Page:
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Continued growth in real estate loans seen

By Louella D. Desiderio (The Philippine Star) Updated September 03, 2012 12:00 AM

MANILA, Philippines – Lending to the real estate sector is expected to continue to grow despite the tighter rules imposed by the Bangko Sentral ng Pilipinas (BSP) in measuring the exposure of banks to the sector, officials of a consultancy firm said.

Karlo Pobre, research analyst at Collier’s International said in an interview with reporters that a slowdown in real estate loans is not likely even as the BSP recently issued rules which expanded the definition of real estate exposure of banks to include not just loans for construction and development but also funds extended to individuals for the purchase of houses.

The expanded definition also covers investments in equities and securities with proceeds to be used to finance real estate activities.

Pobre noted that loans are seen to continue to rise amid a favorable economic environment.

“It (loans) will increase.…On a quarter-to-quarter to basis, it grew by (an average of) about 3.5 percent since first quarter of 2010,” he said.

On the other hand, non-performing real estate loans, have decreased to five percent from six percent in the first quarter of last year.

“We see that trend to continue because it has already established that downward trend since last year. Everything is on the rosy side right now,” Pobre said.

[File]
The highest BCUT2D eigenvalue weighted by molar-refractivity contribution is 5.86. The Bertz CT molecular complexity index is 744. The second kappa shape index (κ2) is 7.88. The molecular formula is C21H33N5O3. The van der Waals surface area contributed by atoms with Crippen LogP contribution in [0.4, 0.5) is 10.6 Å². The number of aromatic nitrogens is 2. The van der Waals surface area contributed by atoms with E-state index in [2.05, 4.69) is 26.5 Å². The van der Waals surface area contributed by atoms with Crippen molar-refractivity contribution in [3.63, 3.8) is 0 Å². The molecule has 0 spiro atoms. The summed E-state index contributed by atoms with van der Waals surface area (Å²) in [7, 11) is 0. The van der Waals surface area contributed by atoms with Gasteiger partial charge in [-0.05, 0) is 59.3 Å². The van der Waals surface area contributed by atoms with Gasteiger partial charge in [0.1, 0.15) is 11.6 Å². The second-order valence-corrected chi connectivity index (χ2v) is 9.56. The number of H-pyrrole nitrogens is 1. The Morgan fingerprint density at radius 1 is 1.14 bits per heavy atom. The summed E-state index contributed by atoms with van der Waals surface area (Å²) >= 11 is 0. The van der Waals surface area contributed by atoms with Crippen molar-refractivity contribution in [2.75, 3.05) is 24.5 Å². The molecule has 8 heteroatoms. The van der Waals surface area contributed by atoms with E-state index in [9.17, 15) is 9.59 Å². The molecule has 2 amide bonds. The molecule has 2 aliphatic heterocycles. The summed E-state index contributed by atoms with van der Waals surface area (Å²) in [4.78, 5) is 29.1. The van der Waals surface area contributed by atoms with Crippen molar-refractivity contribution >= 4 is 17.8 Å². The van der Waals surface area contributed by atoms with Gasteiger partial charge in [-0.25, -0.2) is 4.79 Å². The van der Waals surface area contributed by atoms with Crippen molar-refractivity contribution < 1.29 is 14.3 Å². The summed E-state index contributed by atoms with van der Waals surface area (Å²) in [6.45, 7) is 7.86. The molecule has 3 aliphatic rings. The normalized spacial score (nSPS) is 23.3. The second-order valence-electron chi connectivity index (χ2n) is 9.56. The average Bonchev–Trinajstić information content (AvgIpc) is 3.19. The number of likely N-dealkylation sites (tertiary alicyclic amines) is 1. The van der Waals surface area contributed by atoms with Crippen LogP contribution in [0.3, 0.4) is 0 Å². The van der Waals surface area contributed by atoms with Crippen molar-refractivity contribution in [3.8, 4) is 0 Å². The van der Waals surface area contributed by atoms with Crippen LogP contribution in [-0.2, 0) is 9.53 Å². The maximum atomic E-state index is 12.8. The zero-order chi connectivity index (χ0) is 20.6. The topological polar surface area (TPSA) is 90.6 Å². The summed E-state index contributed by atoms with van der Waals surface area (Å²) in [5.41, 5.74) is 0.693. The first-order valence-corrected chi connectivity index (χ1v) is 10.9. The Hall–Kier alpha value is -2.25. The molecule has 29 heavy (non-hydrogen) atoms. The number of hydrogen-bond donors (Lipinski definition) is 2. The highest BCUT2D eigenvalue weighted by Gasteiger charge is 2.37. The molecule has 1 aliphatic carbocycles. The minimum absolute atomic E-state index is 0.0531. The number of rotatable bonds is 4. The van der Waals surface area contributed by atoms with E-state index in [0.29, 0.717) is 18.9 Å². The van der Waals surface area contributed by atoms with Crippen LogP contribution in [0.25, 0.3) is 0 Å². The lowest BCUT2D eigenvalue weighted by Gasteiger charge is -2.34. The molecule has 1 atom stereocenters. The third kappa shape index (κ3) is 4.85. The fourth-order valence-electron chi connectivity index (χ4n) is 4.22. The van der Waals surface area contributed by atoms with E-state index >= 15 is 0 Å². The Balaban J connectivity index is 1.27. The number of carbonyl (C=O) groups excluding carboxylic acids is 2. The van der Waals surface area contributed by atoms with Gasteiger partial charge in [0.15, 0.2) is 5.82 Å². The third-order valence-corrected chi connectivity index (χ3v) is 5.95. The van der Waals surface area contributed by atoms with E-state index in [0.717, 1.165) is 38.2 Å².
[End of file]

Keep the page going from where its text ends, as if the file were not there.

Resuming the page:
He said they welcome the move of the BSP because it shows that the central bank is taking a proactive approach in monitoring the exposure of banks to the real estate sector given the number of residential condominium units being put up.

“I guess, people are just overwhelmed and even BSP because, five to 10 years ago, we did not see this number of condo units being built... Everyone is just taking safety measures,” he said.

He added that there is no possibility of an occurrence of a property bubble right now.

Julius Guevara, associate director for advisory services at Colliers International said he also sees the recent development as a positive move by the BSP.

“I think the BSP has been very proactive in trying to just monitor how exposed the developers are. I guess it is because of the fear of the repeat of the Asian crisis back in the 1990s. I think it’s a good sign that the central bank is watching over this...so this is a bit of good news,” he said.

According to BSP data, banks’ property exposure was at 14.52 percent ending 2011.

The BSP said that while the figure is below the 20-percent cap, it would continue to monitor developments in real estate lending.

Meanwhile, Colliers International said in its Philippine Real Estate Market report that total office stock is projected to reach 7 million square meters by 2014, over 20 percent higher than the previous year as strong demand from offshore and out sourcing sectors ramp up construction.

For the residential sector, over 46,000 units of high-rise condominiums were tracked last year and about 5,500 units are seen to be completed annually to leading to a 30 percent growth in total stock by 2014.

“Take-up remains consistently strong despite the substantial number of supply in the pipeline,” Colliers said.
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